THE notion of turning tragedy into hope is being exemplified by a Wagga family as they ramp up their efforts to help turn around the lives of those experiencing mental illnesses.
Erin and Ashley Elsley and their family have been on a campaign to help remove the stigma with mental illness after their mother tragically took her own life earlier this year.
The late Margaret Oliver, described by Erin as being a "beautiful, caring person who would do anything for anybody", was 59.
"She was very artistic and creative, heavily involved in the craft and scrapbooking world around Wagga.
"We knew mum hadn't been well for quite some time, but it did come as a shock and it's not something we'll get over."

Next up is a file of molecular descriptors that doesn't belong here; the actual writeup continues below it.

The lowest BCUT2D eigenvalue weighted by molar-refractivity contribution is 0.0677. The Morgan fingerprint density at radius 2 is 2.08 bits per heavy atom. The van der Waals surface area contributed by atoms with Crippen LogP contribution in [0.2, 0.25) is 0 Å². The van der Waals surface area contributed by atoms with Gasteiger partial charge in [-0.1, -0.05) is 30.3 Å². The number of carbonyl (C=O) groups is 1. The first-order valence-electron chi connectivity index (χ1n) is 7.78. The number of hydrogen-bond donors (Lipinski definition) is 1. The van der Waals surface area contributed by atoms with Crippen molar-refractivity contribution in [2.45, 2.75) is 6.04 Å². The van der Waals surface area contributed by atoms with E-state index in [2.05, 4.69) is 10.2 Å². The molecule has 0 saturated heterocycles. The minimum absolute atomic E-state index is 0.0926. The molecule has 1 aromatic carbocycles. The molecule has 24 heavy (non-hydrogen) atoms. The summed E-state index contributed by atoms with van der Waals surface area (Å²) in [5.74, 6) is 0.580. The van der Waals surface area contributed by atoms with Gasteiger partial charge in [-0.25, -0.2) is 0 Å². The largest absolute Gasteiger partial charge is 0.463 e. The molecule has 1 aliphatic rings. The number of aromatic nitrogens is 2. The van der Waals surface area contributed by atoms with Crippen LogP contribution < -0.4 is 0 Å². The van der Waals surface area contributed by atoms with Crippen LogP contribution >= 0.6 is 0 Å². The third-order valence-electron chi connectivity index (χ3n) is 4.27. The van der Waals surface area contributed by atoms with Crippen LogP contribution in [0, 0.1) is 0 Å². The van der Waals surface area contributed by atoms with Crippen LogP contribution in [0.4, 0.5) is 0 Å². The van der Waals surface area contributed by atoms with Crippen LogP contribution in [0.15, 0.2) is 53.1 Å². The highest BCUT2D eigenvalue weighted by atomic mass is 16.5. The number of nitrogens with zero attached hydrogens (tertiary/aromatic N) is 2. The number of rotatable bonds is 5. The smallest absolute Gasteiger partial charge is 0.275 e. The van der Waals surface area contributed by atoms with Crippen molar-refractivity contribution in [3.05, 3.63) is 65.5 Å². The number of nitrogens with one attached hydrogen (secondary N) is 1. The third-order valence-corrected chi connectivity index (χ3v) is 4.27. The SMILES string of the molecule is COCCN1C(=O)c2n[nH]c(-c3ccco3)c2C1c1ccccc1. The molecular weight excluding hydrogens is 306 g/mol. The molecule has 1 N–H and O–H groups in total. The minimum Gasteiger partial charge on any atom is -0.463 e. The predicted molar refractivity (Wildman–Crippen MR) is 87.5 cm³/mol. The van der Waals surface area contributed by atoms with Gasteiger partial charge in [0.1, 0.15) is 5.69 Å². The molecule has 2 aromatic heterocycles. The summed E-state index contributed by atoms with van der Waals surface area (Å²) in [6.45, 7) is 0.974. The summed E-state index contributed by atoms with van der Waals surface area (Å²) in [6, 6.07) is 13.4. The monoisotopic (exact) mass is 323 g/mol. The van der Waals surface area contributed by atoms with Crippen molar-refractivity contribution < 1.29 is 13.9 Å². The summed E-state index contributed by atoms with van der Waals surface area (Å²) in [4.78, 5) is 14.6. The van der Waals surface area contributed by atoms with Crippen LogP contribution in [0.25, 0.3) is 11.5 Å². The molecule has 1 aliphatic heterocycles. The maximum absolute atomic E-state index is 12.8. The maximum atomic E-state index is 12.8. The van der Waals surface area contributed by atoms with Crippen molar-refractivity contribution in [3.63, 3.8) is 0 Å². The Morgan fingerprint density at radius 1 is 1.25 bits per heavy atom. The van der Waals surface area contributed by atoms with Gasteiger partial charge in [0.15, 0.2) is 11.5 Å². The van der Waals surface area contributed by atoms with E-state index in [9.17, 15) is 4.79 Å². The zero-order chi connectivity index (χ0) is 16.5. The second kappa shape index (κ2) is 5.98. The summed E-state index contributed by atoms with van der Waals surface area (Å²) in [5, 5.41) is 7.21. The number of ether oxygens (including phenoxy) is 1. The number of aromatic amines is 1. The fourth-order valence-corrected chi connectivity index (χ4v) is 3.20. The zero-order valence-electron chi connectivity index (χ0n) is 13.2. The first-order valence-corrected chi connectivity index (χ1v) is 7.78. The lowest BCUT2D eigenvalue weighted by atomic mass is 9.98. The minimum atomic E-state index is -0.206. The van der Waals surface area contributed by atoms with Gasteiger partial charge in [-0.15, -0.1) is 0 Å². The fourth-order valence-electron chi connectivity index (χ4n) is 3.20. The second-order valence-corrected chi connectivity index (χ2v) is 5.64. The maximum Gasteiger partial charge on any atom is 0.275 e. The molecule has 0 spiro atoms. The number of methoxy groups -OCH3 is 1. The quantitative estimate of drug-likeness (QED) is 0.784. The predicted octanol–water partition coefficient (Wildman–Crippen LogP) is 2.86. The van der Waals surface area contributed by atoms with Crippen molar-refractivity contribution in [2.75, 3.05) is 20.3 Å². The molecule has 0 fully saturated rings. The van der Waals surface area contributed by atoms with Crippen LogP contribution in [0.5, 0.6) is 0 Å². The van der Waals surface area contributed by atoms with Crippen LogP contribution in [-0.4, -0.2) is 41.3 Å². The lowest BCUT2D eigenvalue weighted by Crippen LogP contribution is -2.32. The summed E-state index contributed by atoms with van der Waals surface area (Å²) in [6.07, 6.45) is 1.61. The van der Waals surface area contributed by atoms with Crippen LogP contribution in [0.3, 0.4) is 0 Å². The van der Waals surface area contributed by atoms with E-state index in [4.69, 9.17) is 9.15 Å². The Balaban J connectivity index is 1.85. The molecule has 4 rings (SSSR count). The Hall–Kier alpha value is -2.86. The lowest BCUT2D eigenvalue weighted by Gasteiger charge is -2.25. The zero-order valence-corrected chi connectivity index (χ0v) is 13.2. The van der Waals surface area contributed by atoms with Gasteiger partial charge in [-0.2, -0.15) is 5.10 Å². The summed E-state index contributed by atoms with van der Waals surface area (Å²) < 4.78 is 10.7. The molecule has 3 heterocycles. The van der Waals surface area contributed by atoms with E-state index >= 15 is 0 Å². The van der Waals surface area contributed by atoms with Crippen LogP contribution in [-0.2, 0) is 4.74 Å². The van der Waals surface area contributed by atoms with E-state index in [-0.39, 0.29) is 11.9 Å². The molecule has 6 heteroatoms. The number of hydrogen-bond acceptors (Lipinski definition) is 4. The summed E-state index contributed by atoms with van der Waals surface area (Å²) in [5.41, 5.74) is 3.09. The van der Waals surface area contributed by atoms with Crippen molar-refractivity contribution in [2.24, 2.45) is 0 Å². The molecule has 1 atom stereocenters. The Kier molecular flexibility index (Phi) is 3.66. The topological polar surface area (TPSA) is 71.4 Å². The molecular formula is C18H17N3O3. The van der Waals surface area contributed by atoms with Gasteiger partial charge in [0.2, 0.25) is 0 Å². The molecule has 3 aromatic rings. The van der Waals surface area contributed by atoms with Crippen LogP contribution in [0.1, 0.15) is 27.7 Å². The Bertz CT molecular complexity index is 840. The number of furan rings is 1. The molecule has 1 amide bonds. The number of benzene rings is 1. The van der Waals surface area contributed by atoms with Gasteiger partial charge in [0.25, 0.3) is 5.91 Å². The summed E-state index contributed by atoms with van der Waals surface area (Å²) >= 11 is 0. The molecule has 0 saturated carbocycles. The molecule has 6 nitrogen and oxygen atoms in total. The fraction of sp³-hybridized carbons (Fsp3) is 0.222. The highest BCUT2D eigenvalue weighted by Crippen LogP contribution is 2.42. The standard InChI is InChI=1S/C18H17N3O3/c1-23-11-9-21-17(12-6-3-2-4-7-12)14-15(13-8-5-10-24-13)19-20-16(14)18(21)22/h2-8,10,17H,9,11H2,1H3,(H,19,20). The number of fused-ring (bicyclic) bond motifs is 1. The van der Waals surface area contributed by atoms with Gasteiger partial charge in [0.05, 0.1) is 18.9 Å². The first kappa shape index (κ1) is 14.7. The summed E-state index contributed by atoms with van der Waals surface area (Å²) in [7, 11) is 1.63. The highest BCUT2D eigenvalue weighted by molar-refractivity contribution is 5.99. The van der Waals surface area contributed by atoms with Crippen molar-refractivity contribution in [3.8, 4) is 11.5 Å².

She said she started the campaign on a school level to raise awareness among the school community first.
"To have meaningful conversations about mental health," she said.
Erin's sister, 32-year-old Ashley, said it was crucial to have conversations about mental illnesses.
"It's really important that we speak up and tell our story - to make sure people get help and get help early," she said.
"I wouldn't say we weren't advocates before, but now we just know exactly how damaging somebody's mental health deterioration can actually be."
This month, their efforts will include a raffle and funds will be donated to mental health charities. Their advocacy is also to honour their mother's memory.
"Beyond Blue actually supported mum a fair bit, so we want to give back to them," Erin said.
Erin and Ashley's fundraising efforts will coincide with World Suicide Prevention and R U OK? days on September 10 and 12, respectively.
Anyone interested in donating to their campaign may do so at Wagga Public School's office.